Gary Shteyngart’s ‘Little Failure’ Is a Big Success


Writer Gary Shteyngart's 2014 memoir, Little Failures, is a study of culture, family and religion.

Like parents have done since time immemorial, Gary Shteyngart’s mother and father bestowed nicknames upon him when he was a little boy. Unlike the more typical sobriquets like “Pumpkin,” “Dumpling,” or “Cowboy,”  his father called him “Snotty;” his mother, “Failurchka,” Russian for “little failure.”

Since the age of Greek mythmaking, we have been taught that names have power, and Shteyngart’s latest book, a memoir titled Little Failure, is suffused with examples of how this axiom has impacted his life.

Monikers both kind and cruel were tossed his way by his classmates at the Solomon Schechter School of Queens he attended after his family emigrated from the Soviet Union in 1979; affectionate diminutives crafted for him by college friends and his first girlfriend; and, of course, those first given to him by his family.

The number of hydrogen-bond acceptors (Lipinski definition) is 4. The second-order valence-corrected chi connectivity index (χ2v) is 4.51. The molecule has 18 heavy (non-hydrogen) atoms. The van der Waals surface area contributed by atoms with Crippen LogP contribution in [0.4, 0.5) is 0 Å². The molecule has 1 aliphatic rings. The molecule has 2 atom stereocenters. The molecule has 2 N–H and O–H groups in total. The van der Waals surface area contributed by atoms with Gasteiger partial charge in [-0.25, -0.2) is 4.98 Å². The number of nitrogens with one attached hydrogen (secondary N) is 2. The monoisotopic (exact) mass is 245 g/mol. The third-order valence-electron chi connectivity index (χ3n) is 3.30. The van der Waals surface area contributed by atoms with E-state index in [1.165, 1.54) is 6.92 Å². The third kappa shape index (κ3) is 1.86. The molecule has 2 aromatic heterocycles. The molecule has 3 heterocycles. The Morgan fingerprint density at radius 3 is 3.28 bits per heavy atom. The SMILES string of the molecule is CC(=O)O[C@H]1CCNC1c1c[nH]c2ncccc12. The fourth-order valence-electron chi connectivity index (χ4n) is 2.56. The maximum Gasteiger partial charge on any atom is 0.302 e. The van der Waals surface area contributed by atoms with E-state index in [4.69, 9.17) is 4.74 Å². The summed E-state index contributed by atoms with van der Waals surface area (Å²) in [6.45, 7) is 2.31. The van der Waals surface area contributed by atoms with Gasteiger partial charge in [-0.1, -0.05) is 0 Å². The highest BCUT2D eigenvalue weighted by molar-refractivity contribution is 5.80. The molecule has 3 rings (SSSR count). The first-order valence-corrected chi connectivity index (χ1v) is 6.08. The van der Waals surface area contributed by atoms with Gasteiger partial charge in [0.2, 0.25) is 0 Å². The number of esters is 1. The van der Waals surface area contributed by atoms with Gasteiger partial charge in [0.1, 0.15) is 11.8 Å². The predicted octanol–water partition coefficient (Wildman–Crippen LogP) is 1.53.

Shteyngart’s mother could never have known her nickname for him would one day grace the cover of a best-selling book — and also provide the first of many humorous moments in a series of recollections that traverse a constantly shifting emotional landscape of the now acclaimed author’s life. He recounts his path from the de rigueur deprivations of his childhood in Leningrad to the eye-watering cornucopia of the Lower East Side; the seismic shift from loving Lenin to revering Reagan; and the journey from being an ostracized immigrant in a Jewish day school to being just one of hundreds of non-native born students at Stuyvesant High School in lower Manhattan.

Those who have read any of Shteyngart’s previous three novels — The Russian Debutante’s Handbook, Absurdistan and Super Sad True Love Story — or his work for the The New York Times, The New Yorker and GQ, among other publications, will be familiar with his engaging narratives that incorporate elements of his life into whatever topic he is writing about.

He says that one of the reasons he wrote his memoir, part of which is culled from some of his magazine articles, is so that he could move on to write differently in the future. “I have used so much material from my own life in previous books, I kind of wanted to write a book that would use so much of that material that I could write something else in my life, not just my typical Russian Jewish nebbish character,” he says, speaking recently in advance of an appearance next week at the National Museum of American Jewish History.